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Duke Eye Center Gets NIH Grant for Macular Degeneration Gene Search

Published March 20, 1996 | Updated January 20, 2016

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Duke Health News919-660-1306

DURHAM, N.C. -- The National Eye Institute, part of the National Institutes of Health, has awarded a $2.2 million grant to support Duke University Medical Center's search for a gene that triggers macular degeneration, the leading cause of vision loss in older Americans.

"There's evidence that age-related macular degeneration (ARMD) has a genetic link, that it runs in families," said Dr. Monica De La Paz, primary investigator for Duke Eye Center's part in the five-year study. "Treatment options for the many elderly people with this condition are very limited, primarily because we do not know exactly what factors are important in causing the disease. The goal of this study is to determine whether there is an underlying gene -- or genes -- that predisposes people to develop ARMD. We also hope to find whether there is an interaction of environmental and genetic factors in development and progression of the disorder."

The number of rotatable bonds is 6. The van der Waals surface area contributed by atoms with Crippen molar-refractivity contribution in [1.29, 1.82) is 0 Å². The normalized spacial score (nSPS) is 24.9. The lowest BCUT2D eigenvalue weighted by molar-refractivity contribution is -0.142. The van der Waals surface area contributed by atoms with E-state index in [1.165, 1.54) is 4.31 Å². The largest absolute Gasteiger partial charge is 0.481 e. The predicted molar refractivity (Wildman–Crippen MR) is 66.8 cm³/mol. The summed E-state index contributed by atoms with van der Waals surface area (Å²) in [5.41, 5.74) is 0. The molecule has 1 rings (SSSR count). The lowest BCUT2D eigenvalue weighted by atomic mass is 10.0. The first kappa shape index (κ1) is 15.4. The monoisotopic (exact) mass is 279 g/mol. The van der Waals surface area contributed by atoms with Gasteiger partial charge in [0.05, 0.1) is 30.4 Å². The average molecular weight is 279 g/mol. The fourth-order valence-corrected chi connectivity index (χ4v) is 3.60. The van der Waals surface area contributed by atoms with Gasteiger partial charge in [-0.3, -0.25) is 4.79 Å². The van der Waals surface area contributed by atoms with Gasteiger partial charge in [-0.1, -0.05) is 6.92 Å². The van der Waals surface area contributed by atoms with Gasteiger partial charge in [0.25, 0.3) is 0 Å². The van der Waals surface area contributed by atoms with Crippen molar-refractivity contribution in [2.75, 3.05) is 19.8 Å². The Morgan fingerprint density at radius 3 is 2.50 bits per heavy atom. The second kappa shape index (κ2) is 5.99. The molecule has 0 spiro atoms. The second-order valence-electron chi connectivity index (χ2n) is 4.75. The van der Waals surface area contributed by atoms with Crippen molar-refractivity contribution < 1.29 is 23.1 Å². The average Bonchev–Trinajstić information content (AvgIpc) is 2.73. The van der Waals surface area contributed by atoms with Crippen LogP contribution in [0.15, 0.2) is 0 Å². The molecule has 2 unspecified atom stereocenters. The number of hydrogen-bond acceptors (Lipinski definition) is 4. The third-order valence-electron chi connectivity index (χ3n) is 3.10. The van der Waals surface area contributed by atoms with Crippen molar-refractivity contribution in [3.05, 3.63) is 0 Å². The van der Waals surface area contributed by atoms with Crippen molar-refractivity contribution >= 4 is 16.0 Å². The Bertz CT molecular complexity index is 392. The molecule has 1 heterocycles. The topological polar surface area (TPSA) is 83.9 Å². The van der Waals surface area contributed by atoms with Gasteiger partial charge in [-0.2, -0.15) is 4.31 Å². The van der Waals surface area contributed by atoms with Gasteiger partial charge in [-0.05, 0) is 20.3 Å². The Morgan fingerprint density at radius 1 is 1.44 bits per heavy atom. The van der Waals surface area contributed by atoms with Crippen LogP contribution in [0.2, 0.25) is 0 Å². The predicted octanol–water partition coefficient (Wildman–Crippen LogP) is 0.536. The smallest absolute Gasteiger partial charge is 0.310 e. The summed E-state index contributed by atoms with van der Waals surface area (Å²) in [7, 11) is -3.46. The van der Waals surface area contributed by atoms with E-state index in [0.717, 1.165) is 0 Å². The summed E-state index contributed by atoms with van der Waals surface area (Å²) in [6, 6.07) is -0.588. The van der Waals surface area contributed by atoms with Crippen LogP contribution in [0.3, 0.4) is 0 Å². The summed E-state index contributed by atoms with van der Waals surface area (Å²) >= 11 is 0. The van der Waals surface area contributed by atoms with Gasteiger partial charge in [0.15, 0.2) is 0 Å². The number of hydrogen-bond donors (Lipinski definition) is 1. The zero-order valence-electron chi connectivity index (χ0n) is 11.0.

Duke's Margaret Pericak-Vance, a member of the team of neurology researchers responsible for locating apolipoprotein E (apo-E), a gene linked to Alzheimer's disease, will work with De La Paz to try to unravel the genetic puzzle. Dr. Johanna Seddon from Boston's Massachusetts Eye and Ear Infirmary and Jonathan Haines of Massachusetts General Hospital also are working on the problem.

ARMD is the most common cause of severe vision loss among American senior citizens. It affects the retina, the thin layer of tissue at the back of the eye that acts as a projection screen from which images are transmitted by nerves to the brain.

In the most common, or wet form of ARMD, blood vessels grow abnormally under the macula, the very center of the retina with the most sensitive photoreceptors and the part of the eye responsible for the sharpest vision. Leakage of blood or scarring from the abnormal vessel growth can destroy that sharp central vision, leaving patients with varying degrees of blurred central vision. In the less common dry form of ARMD, no new blood vessels grow, but there is slow, progressive vision loss due to degeneration of the macula.

Laser surgery, the only treatment currently approved for ARMD, can sometimes slow or stop the progression of the disorder, but only a small fraction of patients are candidates for laser treatment. Even with treatment, progressive vision loss frequently continues.

In the gene-mapping project at Duke and in Boston, researchers hope to discover how to identify people at risk of developing ARMD and to explore new ways of preventing the disorder. Analyzing the potential important genetic, environmental and biological factors associated with the disease may lead to the development of better treatment or preventive measures, De La Paz said.

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